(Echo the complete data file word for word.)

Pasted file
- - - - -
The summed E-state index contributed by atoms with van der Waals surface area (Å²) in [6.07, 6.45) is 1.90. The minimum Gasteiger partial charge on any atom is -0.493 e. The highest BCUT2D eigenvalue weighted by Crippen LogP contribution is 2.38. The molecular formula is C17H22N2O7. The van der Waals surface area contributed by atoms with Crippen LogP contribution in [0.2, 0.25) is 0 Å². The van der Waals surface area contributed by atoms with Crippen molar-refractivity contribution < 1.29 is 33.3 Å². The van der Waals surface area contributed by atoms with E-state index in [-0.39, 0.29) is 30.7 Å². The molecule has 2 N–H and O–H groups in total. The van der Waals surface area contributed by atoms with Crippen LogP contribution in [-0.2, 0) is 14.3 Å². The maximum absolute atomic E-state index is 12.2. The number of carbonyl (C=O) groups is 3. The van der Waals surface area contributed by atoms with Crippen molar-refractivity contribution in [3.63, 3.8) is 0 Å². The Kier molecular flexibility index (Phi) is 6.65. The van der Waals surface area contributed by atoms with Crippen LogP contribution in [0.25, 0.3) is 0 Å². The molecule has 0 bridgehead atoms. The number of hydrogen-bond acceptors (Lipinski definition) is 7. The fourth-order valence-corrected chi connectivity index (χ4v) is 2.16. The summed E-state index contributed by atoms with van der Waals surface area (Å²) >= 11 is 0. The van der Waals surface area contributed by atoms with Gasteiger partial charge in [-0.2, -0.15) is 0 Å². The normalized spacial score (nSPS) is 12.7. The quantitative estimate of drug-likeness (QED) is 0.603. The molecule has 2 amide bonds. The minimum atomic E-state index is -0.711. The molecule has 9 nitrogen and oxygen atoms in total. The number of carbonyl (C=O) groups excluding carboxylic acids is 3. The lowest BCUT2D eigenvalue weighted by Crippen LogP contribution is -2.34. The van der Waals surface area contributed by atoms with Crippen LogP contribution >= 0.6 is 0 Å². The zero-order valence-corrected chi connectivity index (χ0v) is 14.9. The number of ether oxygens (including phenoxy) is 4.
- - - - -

The summed E-state index contributed by atoms with van der Waals surface area (Å²) in [6.07, 6.45) is 1.90. The minimum Gasteiger partial charge on any atom is -0.493 e. The highest BCUT2D eigenvalue weighted by Crippen LogP contribution is 2.38. The molecular formula is C17H22N2O7. The van der Waals surface area contributed by atoms with Crippen LogP contribution in [0.2, 0.25) is 0 Å². The van der Waals surface area contributed by atoms with Crippen molar-refractivity contribution < 1.29 is 33.3 Å². The van der Waals surface area contributed by atoms with E-state index in [-0.39, 0.29) is 30.7 Å². The molecule has 2 N–H and O–H groups in total. The van der Waals surface area contributed by atoms with Crippen LogP contribution in [-0.2, 0) is 14.3 Å². The maximum absolute atomic E-state index is 12.2. The number of carbonyl (C=O) groups is 3. The van der Waals surface area contributed by atoms with Crippen molar-refractivity contribution in [3.63, 3.8) is 0 Å². The Kier molecular flexibility index (Phi) is 6.65. The van der Waals surface area contributed by atoms with Crippen LogP contribution in [0.25, 0.3) is 0 Å². The molecule has 0 bridgehead atoms. The number of hydrogen-bond acceptors (Lipinski definition) is 7. The fourth-order valence-corrected chi connectivity index (χ4v) is 2.16. The summed E-state index contributed by atoms with van der Waals surface area (Å²) >= 11 is 0. The van der Waals surface area contributed by atoms with Gasteiger partial charge in [-0.2, -0.15) is 0 Å². The normalized spacial score (nSPS) is 12.7. The quantitative estimate of drug-likeness (QED) is 0.603. The molecule has 2 amide bonds. The minimum atomic E-state index is -0.711. The molecule has 9 nitrogen and oxygen atoms in total. The number of carbonyl (C=O) groups excluding carboxylic acids is 3. The lowest BCUT2D eigenvalue weighted by Crippen LogP contribution is -2.34. The van der Waals surface area contributed by atoms with Crippen LogP contribution >= 0.6 is 0 Å². The zero-order valence-corrected chi connectivity index (χ0v) is 14.9. The number of ether oxygens (including phenoxy) is 4.